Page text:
OpenStreetMap Has Momentum, Apparently
All joking aside, this is great news for the project.
Nestoria is one of those companies that was told it would have to start paying real money for Google Maps. When Google couldn?t tell it exactly how much, Nestoria?kicked Mountain View to the curb and switched to OpenStreetMap, a free, collaborative effort to map the globe.
A couple of thoughts about this article and OSM/Google Maps. 1. Google has to tell people how much they are going to charge for their maps sooner rather than later. No one can run a company without a clear idea of costs (well at least run a company for longer than 6 months). While Nestoria could have done better due diligence before banking on Google, clearly it is easy enough to move platforms. Lock-in is something that online mapping APIs do not have. 2. Freyfogle is completely wrong:
… Freyfogle says, and they must render what Google wants them render a criticism Google did not address when we asked the company for clarification. You can make your maps look however you want. Rivers can be red instead of blue if you wanted. With Google you’re not getting any data. You just get a map on your page.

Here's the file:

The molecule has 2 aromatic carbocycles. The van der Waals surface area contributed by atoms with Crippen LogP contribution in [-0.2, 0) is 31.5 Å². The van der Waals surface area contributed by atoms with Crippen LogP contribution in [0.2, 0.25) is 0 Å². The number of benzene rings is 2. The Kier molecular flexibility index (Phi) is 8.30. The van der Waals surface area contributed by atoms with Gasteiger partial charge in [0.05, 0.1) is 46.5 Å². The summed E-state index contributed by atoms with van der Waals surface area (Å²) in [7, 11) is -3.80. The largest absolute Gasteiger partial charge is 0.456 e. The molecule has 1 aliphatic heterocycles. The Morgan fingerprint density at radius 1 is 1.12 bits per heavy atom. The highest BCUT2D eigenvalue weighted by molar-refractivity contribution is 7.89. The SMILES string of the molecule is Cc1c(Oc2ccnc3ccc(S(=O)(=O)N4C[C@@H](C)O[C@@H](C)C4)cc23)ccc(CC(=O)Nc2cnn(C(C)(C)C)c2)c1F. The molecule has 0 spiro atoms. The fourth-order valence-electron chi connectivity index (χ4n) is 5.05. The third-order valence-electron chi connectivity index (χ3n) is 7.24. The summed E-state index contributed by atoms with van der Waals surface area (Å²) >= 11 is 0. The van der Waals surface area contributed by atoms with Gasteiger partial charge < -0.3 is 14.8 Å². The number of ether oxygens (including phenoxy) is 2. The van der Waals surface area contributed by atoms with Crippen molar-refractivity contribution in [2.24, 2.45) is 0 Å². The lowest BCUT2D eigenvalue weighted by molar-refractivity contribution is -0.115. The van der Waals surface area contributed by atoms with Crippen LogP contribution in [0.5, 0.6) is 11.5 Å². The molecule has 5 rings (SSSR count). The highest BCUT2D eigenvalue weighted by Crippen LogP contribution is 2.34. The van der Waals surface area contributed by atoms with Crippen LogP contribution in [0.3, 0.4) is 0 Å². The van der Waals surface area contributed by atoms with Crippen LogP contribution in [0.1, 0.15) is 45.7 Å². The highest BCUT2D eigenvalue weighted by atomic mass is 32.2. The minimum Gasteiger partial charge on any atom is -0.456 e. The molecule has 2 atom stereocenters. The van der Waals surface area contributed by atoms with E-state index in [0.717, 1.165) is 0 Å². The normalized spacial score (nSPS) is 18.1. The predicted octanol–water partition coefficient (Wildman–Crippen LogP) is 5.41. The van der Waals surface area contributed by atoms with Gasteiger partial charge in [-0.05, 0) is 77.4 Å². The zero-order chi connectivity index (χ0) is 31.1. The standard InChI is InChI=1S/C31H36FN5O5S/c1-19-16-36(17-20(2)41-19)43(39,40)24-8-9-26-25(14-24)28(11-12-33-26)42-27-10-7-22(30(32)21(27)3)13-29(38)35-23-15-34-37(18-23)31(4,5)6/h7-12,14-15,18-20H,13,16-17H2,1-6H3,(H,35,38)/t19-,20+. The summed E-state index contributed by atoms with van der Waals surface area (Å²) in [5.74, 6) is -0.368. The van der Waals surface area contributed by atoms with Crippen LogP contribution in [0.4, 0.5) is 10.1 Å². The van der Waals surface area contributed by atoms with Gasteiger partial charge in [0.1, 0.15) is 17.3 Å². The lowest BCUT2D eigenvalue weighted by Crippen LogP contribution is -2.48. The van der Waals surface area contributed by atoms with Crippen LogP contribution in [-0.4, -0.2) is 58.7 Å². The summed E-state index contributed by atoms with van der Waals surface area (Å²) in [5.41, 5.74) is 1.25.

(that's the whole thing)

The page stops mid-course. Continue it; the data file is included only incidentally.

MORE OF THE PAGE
You can make the Google Maps look anyway you want dynamically. That’s pretty awesome because you don’t have to create your own tiles. He says Google didn’t respond to his questions, but I would assume someone using an API would know what it does (seriously, how can you not research an API that is critical to your app?). 1. Steve Coast is still alive. Hey Steve! 2. OpenStreetMap is growing and will continue grow if Google fails to address the customer service aspects of the Google Maps API. Leaflet is the key to gaining control over your applications (Nestoria uses it). Learn it, use it, love it.
One by one, the Gorillas are choosing OSM.